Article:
In fifteen passages in the Bible, some words are stigmatized; i.e., dots appear above the letters. (Gen 16:5, 18:9, 19:33, 33:4, 37:12, Num 3:39, 9:10, 21:30, 29:15, Deut. 29:28, 2Sam 19:20, Isaiah 44:9, Ez 41:20, 46:22, Ps 27:13) The significance of the dots is disputed. Some hold them to be marks of erasure; others believe them to indicate that in some collated manuscripts the stigmatized words were missing, hence that the reading is doubtful; still others contend that they are merely a mnemonic device to indicate homiletical explanations which the ancients had connected with those words; finally, some maintain that the dots were designed to guard against the omission by copyists of text-elements which, at first glance or after comparison with parallel passages, seemed to be superfluous. Instead of dots some manuscripts exhibit strokes, vertical or else horizontal. The first two explanations are unacceptable for the reason that such faulty readings would belong to Qere and Ketiv, which, in case of doubt, the majority of manuscripts would decide. The last two theories have equal probability.
In nine passages of the Bible are found signs usually called "inverted nuns", because they resemble the Hebrew letter nun ( נ ) written in some inverted fashion. The exact shape varies between different manuscripts and printed editions. In many manuscripts, a reversed nun is found—referred to as a "nun hafucha" by the masoretes. In some earlier printed editions, they are shown as the standard nun upside down or rotated, because the printer did not want to bother to design a character to be used only nine times. The recent scholarly editions of the Masoretic Text show the reversed nun as described by the masoretes. In some manuscripts, however, other symbols are occasionally found instead. These are sometimes referred to in rabbinical literature as "simaniyot", (markers).
The primary set of inverted nuns is found surrounding the text of Numbers 10:35-36. The Mishna notes that this text is 85 letters long and dotted. This demarcation of this text leads to the later use of the inverted nun markings. Saul Lieberman demonstrated that similar markings can be found in ancient Greek texts where they are also used to denote 'short texts'. During the Medieval period, the inverted nuns were actually inserted into the text of the early Rabbinic Bibles published by Bomberg in the early 16th century. The talmud records that the markings surrounding Numbers 10:35 - 36 were thought to denote that this 85 letter text was not in its proper place. One opinion goes so far as to say that it would appear in another location in a later edition of the Torah!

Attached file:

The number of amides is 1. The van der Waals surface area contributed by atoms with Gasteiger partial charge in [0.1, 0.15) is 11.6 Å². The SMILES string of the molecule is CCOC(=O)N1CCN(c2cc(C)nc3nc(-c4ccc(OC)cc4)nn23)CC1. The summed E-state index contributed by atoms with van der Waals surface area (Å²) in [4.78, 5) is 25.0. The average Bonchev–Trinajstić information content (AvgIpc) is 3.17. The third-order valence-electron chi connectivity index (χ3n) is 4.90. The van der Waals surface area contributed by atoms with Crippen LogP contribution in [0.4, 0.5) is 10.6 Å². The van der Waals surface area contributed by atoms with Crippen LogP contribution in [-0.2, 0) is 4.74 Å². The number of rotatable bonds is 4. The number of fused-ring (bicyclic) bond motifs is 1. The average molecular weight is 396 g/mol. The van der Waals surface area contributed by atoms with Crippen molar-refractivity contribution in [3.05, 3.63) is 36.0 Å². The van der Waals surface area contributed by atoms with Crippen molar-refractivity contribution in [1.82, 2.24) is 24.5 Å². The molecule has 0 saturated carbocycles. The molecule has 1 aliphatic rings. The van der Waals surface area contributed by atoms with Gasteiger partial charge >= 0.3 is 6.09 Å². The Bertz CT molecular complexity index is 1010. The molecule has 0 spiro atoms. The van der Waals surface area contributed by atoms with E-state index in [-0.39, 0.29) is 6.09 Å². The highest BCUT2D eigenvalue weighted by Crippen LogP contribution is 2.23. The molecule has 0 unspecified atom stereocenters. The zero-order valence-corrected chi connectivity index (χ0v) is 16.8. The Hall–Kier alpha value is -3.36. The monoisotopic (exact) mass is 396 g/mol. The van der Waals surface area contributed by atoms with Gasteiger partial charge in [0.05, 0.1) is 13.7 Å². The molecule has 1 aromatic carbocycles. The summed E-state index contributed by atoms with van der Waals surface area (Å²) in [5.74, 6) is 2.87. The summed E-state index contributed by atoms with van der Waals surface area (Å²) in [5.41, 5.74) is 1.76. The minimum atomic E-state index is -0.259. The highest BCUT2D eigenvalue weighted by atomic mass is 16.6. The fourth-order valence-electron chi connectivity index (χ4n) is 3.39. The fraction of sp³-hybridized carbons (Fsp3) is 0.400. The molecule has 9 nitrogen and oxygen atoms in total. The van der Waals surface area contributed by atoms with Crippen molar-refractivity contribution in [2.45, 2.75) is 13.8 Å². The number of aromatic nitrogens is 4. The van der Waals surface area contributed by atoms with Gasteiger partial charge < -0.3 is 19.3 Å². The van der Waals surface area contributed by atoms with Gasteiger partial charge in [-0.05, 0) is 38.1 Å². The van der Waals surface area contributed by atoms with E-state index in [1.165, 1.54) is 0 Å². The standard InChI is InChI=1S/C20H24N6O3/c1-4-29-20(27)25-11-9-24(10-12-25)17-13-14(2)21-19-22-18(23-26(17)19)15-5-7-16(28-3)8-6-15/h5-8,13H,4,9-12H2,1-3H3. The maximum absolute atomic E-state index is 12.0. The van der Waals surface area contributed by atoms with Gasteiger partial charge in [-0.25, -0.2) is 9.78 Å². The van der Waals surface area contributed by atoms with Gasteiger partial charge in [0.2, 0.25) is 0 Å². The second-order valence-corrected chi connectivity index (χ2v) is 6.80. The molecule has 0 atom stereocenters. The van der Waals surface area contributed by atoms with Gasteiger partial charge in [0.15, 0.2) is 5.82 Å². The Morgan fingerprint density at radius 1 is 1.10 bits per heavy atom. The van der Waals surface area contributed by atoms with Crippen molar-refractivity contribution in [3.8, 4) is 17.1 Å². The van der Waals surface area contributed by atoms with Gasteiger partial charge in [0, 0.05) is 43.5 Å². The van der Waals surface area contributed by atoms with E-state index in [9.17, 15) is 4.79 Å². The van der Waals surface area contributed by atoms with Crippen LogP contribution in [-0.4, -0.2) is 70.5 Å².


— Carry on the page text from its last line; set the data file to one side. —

Bar Kappara considered the Torah known to us as composed of seven volumes in the Gemara "The seven pillars with which Wisdom built her house (Prov. 9:1) are the seven Books of Moses". Genesis, Exodus and Leviticus and Deuteronomy as we know them but Numbers was really three separate volumes Num 1:1 to Num 10:35 followed by Number 10:35-36 and the third text from there to the end of Numbers.
The 85 letter text is also said to be denoted because it is the model for the least number of letters which constitute a 'text' which one would be required to save from fire due to its holiness.
History of the Masorah
The history of the Masorah may be divided into three periods: (1) creative period, from its beginning to the introduction of vowel-signs; (2) reproductive period, from the introduction of vowel-signs to the printing of the Masorah (1525); (3) critical period, from 1525 to the present time.
The materials for the history of the first period are scattered remarks in Talmudic and Midrashic literature, in the post-Talmudical treatises Masseket Sefer Torah and Masseket Soferim, and in a Masoretic chain of tradition found in ben Asher's "Diḳduḳe ha-Ṭe'amim", § 69 and elsewhere.
Jacob ben Hayyim ibn Adonijah, having collated a vast number of manuscripts, systematized his material and arranged the Masorah in the second Bomberg edition of the Bible (Venice, 1524–25). Besides introducing the Masorah into the margin, he compiled at the close of his Bible a concordance of the Masoretic glosses for which he could not find room in a marginal form, and added an elaborate introduction – the first treatise on the Masorah ever produced. In spite of its numerous errors, this work has been considered by some as the "textus receptus" of the Masorah (Würthwein 1995:39), and was used for the English translation of the Old Testament for the King James Version of the Bible.
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